Barron’s is bullish on WalMart, bearish on Papa John’s

Barron’s, the weekly publication owned by the Wall Street Journal, in its latest issue mentions several names:

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Wal-Mart, BlackRock attractive amid seasonal market volatility – September and October may bring seasonal volatility that could push stocks around, Steven Sears writes in this week’s edition of Barron’s, while recommending that rather than just trading the swoons, one should focus on companies with indestructible, “cockroach-like qualities.” Some nearly indestructible stocks seem to be Wal-Mart (WMT) and BlackRock (BLK), the publication notes.

Wall Street may want to look at Japan – Investors worried about valuations and an impending correction on Wall Street may want to take a look at Japan, as its macroeconomic fundamentals have not looked this good in years, Assif Shameen writes in this week’s edition of Barron’s. Honda (HMC) and Sony (SNE) hold attractions, the publication noted.

Gartner Inc. (IT) could earn $8 a share of free clash flow in 2019, and potentially could trade 20 times or more to at least $160, Andrew Peck, a fund manager at Baron Capital Management, tells Barron’s. The tech research and advisory firm closed at $120.79 on Friday. TransUnion (TRU), which closed at $47.81, could rise to the mid $60s by 2019 as it expands its data products from credit to health care, Peck says. Online travel giant Priceline Group Inc. (PCLN), which closed at $1,850 on Friday, could rise to $2,500.

Nathan’s Famous trading at 40%-45% discount – Nathan’s Famous (NATH) has gobbled up share in the premium hot-dog market, while its stock has done well, compounding at 17% a year in the past decade, but the stock is not followed by Wall Street analysts and the company is “poorly understood,” Adam Seessel writes in this week’s edition of Barron’s. At a recent $58, Nathan’s trades at a 40%-45% discount to his estimate of intrinsic asset value, he notes.

Most of Harvey insurance money will go to replace flooded cars – A big part of Harvey insurance dollars will go to replace flooded cars, Alex Eule writes in this week’s edition of Barron’s. Wall Street analysts spent the last few days trying to better understand the transfer of wealth from insurance companies to car makers and auto dealers, with investors quick to pounce on their findings, the publication notes. Publicly traded companies that saw their shares rise include Group 1 Automotive (GPI), AutoNation (AN), and Penske Automotive Group (PAG), Eule adds.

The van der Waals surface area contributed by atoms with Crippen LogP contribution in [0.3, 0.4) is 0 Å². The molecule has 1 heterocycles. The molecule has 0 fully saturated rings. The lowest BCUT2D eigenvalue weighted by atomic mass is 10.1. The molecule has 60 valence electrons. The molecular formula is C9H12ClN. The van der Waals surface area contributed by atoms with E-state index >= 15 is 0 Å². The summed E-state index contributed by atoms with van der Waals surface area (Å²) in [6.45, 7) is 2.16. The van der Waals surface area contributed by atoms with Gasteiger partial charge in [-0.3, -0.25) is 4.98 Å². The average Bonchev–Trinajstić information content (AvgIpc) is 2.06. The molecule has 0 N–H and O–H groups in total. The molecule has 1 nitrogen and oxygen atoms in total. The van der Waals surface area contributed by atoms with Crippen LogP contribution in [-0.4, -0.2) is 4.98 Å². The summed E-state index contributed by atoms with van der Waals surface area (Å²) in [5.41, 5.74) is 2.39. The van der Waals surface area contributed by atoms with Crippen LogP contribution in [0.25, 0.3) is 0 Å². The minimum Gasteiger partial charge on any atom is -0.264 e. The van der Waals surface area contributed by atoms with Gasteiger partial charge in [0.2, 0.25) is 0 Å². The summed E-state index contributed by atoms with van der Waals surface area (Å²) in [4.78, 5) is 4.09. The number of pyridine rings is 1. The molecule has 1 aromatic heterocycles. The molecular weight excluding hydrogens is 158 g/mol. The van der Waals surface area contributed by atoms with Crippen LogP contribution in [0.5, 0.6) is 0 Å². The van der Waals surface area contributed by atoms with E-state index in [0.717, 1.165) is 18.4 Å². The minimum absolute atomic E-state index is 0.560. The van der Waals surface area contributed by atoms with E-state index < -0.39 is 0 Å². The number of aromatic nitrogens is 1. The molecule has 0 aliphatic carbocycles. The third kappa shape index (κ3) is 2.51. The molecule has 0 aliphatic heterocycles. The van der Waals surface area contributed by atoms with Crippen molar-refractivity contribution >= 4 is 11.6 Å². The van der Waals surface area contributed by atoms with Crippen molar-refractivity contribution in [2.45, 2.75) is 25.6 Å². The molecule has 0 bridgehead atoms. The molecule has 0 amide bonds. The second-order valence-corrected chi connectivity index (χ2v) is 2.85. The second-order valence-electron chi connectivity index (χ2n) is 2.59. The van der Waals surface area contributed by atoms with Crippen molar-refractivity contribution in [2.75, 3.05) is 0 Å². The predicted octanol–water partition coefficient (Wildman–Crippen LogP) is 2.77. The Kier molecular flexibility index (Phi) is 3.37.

Refiner shares probably volatile, long run opportunity – Hurricane Harvey flooded refineries and forced about a quarter of U.S. capacity off-line, but the damage “didn’t faze Wall Street,” and most refining stocks rose afterward, Avi Salzman writes in this week’s edition of Barron’s. While this dynamic may be short-lived, and the refiners could give back those gains in the near-term, in the longer-term, U.S. refining stocks are attractive, and people looking to profit from U.S. energy independence should consider buying them, the publication notes. Publicly traded companies in the space include Delek US (DK), HollyFrontier (HFC), Marathon Petroleum (MPC), Phillips 66 (PSX), Andeavor (ANDV), Valero (VLO) and Western Refining (WNR).


Papa John’s run of underperformance may continue– Papa John’s (PZZA) is lagging behind the S&P 500 this year and, despite a plan to spend $500M to buy back shares, its run of underperformance may continue as competition hits its plans for growth, Leslie Norton writes in this week’s edition of Barron’s. Competition is everywhere as pizza will increasingly be delivered by Amazon (AMZN) and Uber, she notes, adding also that the choices have expanded dramatically, with chicken nuggets and fries being ordered from McDonald’s (MCD) or soup and a bagel from Panera.

Dialysis providers claim they make no money on patients – Although 88% of dialysis patients are insured by government programs, dialysis providers say they make no money on those patients, Bill Alpert writes in this week’s edition of Barron’s. And if private insurers succeed in cutting payments to dialysis firms, either by refusing subsidized premiums or simply reducing reimbursement rates, DaVita (DVA) and American Renal (ARA) will see their profits contract, he notes. Other dialysis providers include Fresenius Medical Care (FMS).


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